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  • KPI 6 performance summary

    Regulators actively contribute to the continuous improvement of regulatory frameworks

    The following table shows the measures of good regulatory performance and the related metrics. The results of the metrics and analysis are outlined in the Appendix.

    Measure

    Description

    Metric(s)

    6.1

    Establish cooperative and collaborative relationships with stakeholders to promote trust and improve the efficiency and effectiveness of the ATO administration.

    1–2, 43

    6.2

    Engage stakeholders in the development of options to reduce compliance costs.

    1

    6.3

    Regularly share feedback from stakeholders and performance information with policy departments to improve the operation of the tax and superannuation systems and associated administrative processes.

    Note: There are no specific metrics for measure 6.3, as per the ATO Regulator Performance Framework.

    Self-assessment rating: Good

    This assessment is based on the results of the metrics relating to each measure and the examples of how we contribute to the continuous improvement of regulatory frameworks.

    Summary of metric results

    There was a performance improvement in two of the three metrics for this KPI.

    The perceptions of our clients as to the ATO consults about issues that affect them showed an improvement compared to 2015–16 for business clients and a slight increase for our individual clients. This result reflects the ATO approach of proactively seeking feedback from clients, continuing to undertake research and facilitate online discussions (for example, ATO community, Let’s Talk), and other consultation processes. However, as the level of agreement remains relatively low compared to other survey responses, we recognise that further improvement is required.

    Strong results in the engagement and sharing of information with our stakeholders and working with government agencies to contribute to improvements in the operation of the tax and superannuation systems, are outlined in the following activity-based examples.

    Activity-based examples

    Stewardship groups have been established to consult on high-level significant matters where the outcomes are considered to be in the national interest, and provide opportunities to discuss the strategic direction of the tax system – specifically opportunities for improvements to its administration.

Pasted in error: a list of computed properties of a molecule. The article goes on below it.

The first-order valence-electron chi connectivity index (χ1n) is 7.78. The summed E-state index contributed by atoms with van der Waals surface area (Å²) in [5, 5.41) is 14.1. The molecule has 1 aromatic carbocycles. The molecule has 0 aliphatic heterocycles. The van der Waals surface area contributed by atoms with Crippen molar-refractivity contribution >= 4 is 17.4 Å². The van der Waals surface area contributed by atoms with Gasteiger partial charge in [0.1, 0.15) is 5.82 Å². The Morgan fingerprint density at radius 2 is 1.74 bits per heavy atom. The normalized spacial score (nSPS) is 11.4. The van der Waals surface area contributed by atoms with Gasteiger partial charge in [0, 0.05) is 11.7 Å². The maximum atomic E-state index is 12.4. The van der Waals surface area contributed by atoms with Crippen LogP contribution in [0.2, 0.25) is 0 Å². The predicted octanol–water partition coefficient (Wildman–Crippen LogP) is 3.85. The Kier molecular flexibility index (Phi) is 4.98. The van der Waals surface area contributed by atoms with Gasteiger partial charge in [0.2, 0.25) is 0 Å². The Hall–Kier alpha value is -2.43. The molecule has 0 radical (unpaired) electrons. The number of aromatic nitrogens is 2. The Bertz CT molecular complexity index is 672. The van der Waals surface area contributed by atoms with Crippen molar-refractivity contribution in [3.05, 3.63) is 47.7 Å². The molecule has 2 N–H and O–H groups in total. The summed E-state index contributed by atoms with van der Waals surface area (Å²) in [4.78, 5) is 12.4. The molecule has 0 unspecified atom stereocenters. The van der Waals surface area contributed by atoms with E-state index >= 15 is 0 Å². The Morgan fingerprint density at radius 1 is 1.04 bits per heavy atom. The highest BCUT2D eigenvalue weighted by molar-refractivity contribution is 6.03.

In 2016–17, we consulted and co-designed with nearly 780 tax practitioners on almost 70 different matters, including Single Touch Payroll, superannuation new measures, improving online services, the client communications list, and single online business registration.

    We increased our face-to-face engagement with tax practitioners and their professional associations, conducting 45 open forums attended by over 4,130 tax practitioners. We supported 91 practitioner speaking engagements, including 39 discussion groups, 43 conferences and, four professional development seminars. We also ran live-stream webinars every two months, and these were attended by almost 6,100 practitioners.

    In addition, we distributed 98 editions of the Tax professionals newsletter, published over 240 articles to the Tax Professionals Newsroom, and assisted practitioners through our ‘Complex issue resolution’ service with around 1,130 queries that could not be resolved through traditional channels.

    The Research and Development Tax Incentive program is co-administered with AusIndustry. We have collaborated with them to provide targeted guidance and advice to assist taxpayers to make correct research and development tax incentive claims. We worked with AusIndustry to produce four new guidance publications to assist companies and their advisors to better understand the legislative requirements and correctly register activities. These publications cover software development, agriculture, building and construction and mining.